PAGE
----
There was a long pause. “I’m going herb shopping in Midgard after lunch. Would you like to come with me?”


“Are you the father of Zisa’s new puppy?”


[redacted – unsuitable to print in a family newspaper]

“What?” Loki looked up, blinking in startlement. “Um, peeled, thank you.”

“Just checking to see if you were listening.”

What I think it means:

Unless specifically dedicated to someone else, burned books go to Odin. Books have an afterlife.

Further thoughts on this gnosis:

That was the original gnosis, the actual words which flowed from my fingers when Odin inspired me with this message. Later, I put in a scene in which burned books actually show up in his library. The talking scene was gnosis, and the scene in which a bonfire spontaneously shows up in the library, depositing a pile of books, came from my head based on that gnosis.

I haven’t heard of anyone else receiving the same gnosis, but it makes sense to me that books would have an afterlife. Heathenry is strongly infused with animism, and the wider culture in which we live treats books as objects of reverence. We are taught as children to respect books, and not to damage them. Authors sign books like artists sign artworks. The physical book has inherent worth in our culture, beyond the knowledge that is in it. In the US, the three guaranteed freedoms listed first in our Bill of Rights are speech, the press, and religion, of all which are related to books and knowledge. We have book temples; we love books and the knowledge within them so much we've had public libraries for centuries longer than we've had public health care. Our culture has elevated the importance of books above our own lives. Of course, with that much human energy directed at them, books aren't just inanimate objects.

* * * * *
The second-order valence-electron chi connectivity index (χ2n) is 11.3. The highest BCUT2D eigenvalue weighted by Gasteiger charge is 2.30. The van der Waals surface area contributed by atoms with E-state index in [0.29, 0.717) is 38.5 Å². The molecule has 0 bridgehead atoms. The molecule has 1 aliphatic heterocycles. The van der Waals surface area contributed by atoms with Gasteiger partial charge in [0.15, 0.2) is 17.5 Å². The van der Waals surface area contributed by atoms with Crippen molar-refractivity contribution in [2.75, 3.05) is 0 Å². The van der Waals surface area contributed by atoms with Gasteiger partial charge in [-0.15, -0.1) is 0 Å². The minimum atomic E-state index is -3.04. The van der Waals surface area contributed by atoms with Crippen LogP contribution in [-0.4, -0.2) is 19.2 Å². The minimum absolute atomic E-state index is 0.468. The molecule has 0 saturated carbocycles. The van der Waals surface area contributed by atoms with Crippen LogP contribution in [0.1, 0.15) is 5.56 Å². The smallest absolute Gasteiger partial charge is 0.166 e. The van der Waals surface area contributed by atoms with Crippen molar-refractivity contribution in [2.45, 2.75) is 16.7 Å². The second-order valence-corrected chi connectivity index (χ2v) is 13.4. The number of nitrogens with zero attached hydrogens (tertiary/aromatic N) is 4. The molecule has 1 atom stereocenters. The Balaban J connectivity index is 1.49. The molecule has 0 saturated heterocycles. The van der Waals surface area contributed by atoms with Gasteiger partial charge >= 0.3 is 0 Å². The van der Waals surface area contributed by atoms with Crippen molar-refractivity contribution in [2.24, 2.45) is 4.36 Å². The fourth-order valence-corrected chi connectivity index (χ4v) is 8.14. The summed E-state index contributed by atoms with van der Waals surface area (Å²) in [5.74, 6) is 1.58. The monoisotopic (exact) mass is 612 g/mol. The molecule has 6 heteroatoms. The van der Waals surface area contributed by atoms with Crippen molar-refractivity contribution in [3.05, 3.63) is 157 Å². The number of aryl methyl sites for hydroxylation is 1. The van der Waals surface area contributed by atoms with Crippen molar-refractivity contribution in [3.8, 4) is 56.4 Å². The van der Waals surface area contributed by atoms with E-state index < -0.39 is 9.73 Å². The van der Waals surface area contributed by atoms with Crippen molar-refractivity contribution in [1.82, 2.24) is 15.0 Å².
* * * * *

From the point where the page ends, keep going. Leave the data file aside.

When you read a book, you are a telepath who owns a time machine. You see into the mind of the author, even if the author is long dead. When you write a book, you speak to the whole world, and to the end of time. What an awesome creation writing is! Books are magic.

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Over at the blog Son of Hel, Lucius Svartwulf Helsen has written a 3-part response to my post, "The Disenchantment of Hard Polytheism".  Helsen's series is entitled "Let's Disenchant the World".  Here I will respond to Part 3 of Helsen's series.

We'll just skip over the stupid memes and the monkey poo flinging and get the substance of a Helsen's post.  He implies that I am exceptional in in that I need to be "forced to care" about something that I don't feel a connection to.  But I think this is the nature of modern humanity.  Genocide, war, rape, racism, sexism, environmental desecration, etc. etc. -- all of these are evidence that we human beings need to be forced to treat others well, unless we first feel a connection to them.  (In fact, the sheer nastiness of Helsen's post is also evidence of this.)